The only movie on which all four of our top 10 lists agree—and maybe the one that’s easiest to imagine coming to stand for the year in film as a whole—was Barry Jenkins’ raw, tender, stubbornly idiosyncratic gay love story Moonlight. Why, do you think, did that movie land so hard with audiences, earning a per-theater average on its opening weekend that was among the highest of the year and on the list of the top 25 of all time? Critics adored it, sure, but we all know that’s not enough to send ticket-buyers to theaters in droves. It surprises and heartens me that as the movie year draws to a close, Moonlight is not some underseen indie we’re earnestly badgering readers to seek out. On the contrary: Americans somehow sensed this was exactly the movie we needed this year, a year in which the live-streamed slaughter of Philando Castile at the hands of a Minnesota cop was not enough to drive home what should be the self-evident proposition that black lives matter. Moonlight wasn’t the only successful and well-regarded 2016 movie to take place in an entirely black American milieu, a world in which white people are not only not foregrounded, they’re scarcely visible. The No. 1 movie on Bilge’s list, Anna Rose Holmer’s microbudgeted coming-of-age story The Fits, also fits that bill (and does, in fact, count as one of those low-profile indies that’s worth urging audiences to find). But Moonlight’s commercial and critical success—the near-universal recognition of its hard-to-define specialness—was one of the cracks in the wall that allowed light (that liquid Miami moonlight) to shine into this sometimes pitch-dark year.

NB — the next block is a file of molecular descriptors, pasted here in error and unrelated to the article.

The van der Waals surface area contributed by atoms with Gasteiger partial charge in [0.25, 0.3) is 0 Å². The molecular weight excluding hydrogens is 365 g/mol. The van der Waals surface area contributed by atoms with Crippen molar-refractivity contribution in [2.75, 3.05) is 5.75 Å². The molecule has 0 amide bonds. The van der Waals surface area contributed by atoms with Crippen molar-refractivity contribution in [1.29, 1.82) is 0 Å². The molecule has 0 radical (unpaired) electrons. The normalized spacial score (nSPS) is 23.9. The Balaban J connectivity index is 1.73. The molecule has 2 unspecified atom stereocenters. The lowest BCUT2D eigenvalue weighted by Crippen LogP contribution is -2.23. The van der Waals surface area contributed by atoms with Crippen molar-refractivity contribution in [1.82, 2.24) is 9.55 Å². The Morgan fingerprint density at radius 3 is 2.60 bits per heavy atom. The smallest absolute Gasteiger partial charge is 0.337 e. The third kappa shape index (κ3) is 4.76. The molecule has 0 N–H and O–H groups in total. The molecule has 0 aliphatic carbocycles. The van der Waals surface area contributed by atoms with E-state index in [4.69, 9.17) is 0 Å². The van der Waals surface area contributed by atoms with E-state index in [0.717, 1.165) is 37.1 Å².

Finally, in order to give you some bones (mine) to pick over for the first round, I’ll observe that one commercially and critically successful movie on my top 10 list appears nowhere on any of yours: La La Land, a primary-colored widescreen musical that Amy, in her list, dismisses as “Damien Chazelle’s dancing show pony.” My feelings aren’t as fragile, nor my retaliatory capacities as fearsome, as the president-elect’s, so give it to me straight: Am I a full-on sucker for being so fond of this particular pony that I’ve now taken it out for three enjoyable rides? In the movie, after performing her one-woman-show monologue for her boyfriend, Emma Stone’s aspiring actress asks him anxiously, “Is it too nostalgic?” It’s a question that could just as easily be asked of Chazelle’s retro-styled pleasure delivery system, with its old-school shot transitions (iris out!) and quotations from Vincente Minnelli–era MGM dream ballets. Yet every time I watch it, there’s something bold and forward-looking about La La Land’s sheer cinematic audacity that strikes a spark of hope for the future of movies, in a year when hope of any stripe has become a precious commodity.

I hope I haven’t scared you all away from this year’s Movie Club by comparing it to a post-apocalyptic gathering around an oil drum. That’s just another way of saying that I need this conversation as much as I ever have, that I couldn’t imagine better companions to have it with, and that, even if there’s no virtual champagne on offer, you’re all welcome to partake of the more-or-less clean rainwater I’ve laboriously collected in this two-liter soda bottle with the top sawn off. Mark, as a film historian and industry analyst rather than a full-time critic, you didn’t publish a top 10 list this year, though you privately sent us around a list of 20 favorite titles. Looking over that, and over the year just passed, are there any hills you want to die on, arguments you care to settle, or praises you’ve been longing to sing from the rooftops?

Dana